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THURSDAY, March 2, 2017 (HealthDay News) -- British scientists report that they've created a kind of artificial mouse embryo using stem cells, which can be coaxed to create various parts of the body.
Researchers from the University of Cambridge explained that in regular reproduction, when a mammal's egg has been fertilized by a sperm, it starts dividing to create a cluster of stem cells.
The stem cells then start dividing into different areas of development: Embryonic stem cells start clustering to form the future body; then two other types of stem cells form the placenta (called extra-embryonic trophoblast stem cells) and the yolk sac.
This stage of development is called the blastocyst. Previous laboratory attempts to create embryos haven't gone beyond the blastocyst stage, according to the researchers.
In the new study, the scientists used genetically modified mouse embryonic stem cells, extra-embryonic trophoblast stem cells and what they called three-dimensional scaffolding to create the artificial embryo.
"Both the embryonic and extra-embryonic cells start to talk to each other and become organized into a structure that looks like and behaves like an embryo," said study leader and professor Magdalena Zernicka-Goetz.
"It has anatomically correct regions that develop in the right place and at the right time," she said in a university news release.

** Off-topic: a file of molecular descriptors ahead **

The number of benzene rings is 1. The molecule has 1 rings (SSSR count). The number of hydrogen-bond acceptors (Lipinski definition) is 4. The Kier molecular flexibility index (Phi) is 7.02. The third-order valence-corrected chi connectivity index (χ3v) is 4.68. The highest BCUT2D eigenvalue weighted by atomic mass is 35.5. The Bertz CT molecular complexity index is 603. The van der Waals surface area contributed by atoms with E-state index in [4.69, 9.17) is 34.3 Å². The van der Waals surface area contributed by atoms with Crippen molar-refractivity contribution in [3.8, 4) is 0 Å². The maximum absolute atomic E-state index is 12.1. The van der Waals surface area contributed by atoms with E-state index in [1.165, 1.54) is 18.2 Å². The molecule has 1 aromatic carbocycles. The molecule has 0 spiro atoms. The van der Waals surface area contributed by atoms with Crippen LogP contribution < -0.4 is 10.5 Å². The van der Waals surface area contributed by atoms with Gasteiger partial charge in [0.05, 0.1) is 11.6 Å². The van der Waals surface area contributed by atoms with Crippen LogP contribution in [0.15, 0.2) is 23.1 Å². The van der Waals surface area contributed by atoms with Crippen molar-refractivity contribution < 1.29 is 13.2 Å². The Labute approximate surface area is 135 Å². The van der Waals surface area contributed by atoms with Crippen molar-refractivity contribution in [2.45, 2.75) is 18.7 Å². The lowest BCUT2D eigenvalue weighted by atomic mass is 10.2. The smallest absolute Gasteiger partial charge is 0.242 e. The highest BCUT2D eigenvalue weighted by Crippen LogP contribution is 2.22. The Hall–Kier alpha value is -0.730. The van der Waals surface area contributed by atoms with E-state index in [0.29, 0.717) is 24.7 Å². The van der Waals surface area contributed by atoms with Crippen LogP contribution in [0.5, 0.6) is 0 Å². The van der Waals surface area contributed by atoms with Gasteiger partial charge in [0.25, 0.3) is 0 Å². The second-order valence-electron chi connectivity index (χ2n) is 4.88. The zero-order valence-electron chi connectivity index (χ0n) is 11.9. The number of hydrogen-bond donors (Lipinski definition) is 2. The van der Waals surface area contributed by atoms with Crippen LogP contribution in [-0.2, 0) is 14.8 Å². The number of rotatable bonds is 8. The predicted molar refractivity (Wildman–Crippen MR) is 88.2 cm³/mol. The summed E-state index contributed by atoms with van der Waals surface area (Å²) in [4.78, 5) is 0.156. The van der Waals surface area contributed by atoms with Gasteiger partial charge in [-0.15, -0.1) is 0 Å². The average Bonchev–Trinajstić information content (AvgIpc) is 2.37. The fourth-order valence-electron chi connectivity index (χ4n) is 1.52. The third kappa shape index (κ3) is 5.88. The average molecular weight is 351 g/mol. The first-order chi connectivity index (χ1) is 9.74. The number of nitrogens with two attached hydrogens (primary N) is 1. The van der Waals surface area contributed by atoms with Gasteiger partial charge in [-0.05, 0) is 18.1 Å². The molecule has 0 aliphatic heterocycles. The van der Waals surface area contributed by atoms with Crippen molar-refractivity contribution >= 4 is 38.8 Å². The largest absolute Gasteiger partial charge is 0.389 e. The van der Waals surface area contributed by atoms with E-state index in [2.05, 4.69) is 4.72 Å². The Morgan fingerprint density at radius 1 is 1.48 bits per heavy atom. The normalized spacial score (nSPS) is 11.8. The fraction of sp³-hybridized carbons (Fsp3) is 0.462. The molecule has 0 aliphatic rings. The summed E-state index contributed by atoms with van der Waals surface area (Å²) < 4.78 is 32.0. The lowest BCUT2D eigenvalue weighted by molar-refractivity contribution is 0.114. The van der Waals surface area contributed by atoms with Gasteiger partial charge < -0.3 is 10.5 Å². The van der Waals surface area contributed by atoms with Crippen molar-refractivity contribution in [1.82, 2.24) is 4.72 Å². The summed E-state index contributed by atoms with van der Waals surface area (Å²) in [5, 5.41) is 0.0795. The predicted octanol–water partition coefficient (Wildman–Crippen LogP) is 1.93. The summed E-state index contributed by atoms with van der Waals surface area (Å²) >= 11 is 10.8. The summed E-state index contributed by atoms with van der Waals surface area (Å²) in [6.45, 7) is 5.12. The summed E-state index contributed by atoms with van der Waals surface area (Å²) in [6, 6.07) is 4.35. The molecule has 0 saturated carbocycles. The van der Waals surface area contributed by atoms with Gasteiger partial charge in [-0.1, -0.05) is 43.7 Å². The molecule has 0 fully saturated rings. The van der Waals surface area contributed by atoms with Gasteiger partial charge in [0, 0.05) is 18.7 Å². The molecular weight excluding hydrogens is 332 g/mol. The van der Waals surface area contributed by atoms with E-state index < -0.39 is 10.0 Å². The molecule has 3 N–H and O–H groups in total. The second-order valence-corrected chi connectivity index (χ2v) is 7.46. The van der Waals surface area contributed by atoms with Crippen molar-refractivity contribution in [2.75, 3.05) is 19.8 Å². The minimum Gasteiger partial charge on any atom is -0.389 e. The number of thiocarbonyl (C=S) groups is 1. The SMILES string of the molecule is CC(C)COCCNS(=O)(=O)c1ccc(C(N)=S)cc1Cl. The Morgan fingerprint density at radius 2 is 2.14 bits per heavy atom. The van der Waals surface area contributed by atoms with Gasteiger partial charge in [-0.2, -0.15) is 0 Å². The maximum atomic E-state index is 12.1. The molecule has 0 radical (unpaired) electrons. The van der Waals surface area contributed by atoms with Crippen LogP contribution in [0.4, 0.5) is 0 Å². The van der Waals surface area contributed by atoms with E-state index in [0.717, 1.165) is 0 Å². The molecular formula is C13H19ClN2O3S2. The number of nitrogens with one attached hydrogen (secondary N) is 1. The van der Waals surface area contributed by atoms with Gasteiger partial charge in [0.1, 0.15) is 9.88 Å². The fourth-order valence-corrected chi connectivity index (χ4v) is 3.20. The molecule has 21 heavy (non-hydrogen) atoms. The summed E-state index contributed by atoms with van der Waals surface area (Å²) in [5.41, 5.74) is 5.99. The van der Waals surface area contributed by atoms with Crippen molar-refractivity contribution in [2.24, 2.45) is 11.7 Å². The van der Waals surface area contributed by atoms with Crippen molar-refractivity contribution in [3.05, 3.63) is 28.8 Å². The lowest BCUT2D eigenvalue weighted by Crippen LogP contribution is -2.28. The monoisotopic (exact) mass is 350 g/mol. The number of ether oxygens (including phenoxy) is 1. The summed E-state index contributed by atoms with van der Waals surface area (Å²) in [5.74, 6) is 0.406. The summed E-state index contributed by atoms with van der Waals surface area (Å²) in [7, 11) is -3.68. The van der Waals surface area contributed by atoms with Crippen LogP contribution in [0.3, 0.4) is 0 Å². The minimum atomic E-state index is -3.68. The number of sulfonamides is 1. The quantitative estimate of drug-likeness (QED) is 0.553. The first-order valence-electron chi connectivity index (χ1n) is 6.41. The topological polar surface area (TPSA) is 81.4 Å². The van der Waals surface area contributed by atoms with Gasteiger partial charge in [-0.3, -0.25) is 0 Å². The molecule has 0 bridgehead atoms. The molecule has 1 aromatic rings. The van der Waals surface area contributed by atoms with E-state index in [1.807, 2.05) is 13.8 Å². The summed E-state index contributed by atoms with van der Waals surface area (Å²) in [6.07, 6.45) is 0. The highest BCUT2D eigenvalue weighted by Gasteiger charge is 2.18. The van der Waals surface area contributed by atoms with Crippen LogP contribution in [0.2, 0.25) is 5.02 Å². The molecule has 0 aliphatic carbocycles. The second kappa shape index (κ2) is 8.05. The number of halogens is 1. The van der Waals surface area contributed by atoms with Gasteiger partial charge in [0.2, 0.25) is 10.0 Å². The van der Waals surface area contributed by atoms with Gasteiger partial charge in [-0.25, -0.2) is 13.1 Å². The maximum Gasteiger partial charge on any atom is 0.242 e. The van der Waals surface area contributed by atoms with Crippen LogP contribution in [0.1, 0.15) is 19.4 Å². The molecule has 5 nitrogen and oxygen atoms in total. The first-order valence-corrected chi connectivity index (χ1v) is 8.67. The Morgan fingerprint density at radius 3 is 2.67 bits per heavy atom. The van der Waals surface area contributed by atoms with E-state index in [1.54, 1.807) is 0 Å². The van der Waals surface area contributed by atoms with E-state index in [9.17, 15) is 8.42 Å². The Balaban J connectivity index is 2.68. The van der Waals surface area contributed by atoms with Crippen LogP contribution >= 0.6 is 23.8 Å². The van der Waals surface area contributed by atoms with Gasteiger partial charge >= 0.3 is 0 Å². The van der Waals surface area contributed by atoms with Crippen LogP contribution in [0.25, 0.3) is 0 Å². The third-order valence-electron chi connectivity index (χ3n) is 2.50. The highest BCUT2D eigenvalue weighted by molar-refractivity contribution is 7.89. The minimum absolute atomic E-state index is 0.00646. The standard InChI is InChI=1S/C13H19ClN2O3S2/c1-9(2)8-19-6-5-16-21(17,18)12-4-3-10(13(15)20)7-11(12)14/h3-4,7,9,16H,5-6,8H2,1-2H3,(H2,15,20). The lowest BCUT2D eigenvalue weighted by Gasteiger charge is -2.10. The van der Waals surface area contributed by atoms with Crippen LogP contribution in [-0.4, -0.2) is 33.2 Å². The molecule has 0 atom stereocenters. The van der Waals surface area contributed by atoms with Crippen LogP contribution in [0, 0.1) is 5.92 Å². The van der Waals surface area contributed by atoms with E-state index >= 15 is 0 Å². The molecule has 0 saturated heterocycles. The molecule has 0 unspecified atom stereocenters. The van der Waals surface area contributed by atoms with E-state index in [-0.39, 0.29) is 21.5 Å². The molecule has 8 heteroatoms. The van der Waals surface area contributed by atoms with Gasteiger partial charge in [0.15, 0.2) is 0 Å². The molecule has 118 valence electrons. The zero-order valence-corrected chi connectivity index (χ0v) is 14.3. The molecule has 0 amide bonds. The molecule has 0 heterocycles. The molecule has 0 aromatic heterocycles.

She added that the stem cells in the lab-created embryo worked with each other.
"We knew that interactions between the different types of stem cell are important for development, but the striking thing that our new work illustrates is that this is a real partnership -- these cells truly guide each other," Zernicka-Goetz said.
"Without this partnership, the correct development of shape and form and the timely activity of key biological mechanisms doesn't take place properly," she explained.
The researchers acknowledged that the artificial embryo isn't likely to become a fetus or a living mouse.
However, researchers say the findings could help pave the way toward better understanding of human embryo development. Many human pregnancies fail to develop past this point, the researchers said, though it's noted research with animal models often fails to produce similar results with humans.
The study was published March 2 in Science.
-- Randy Dotinga
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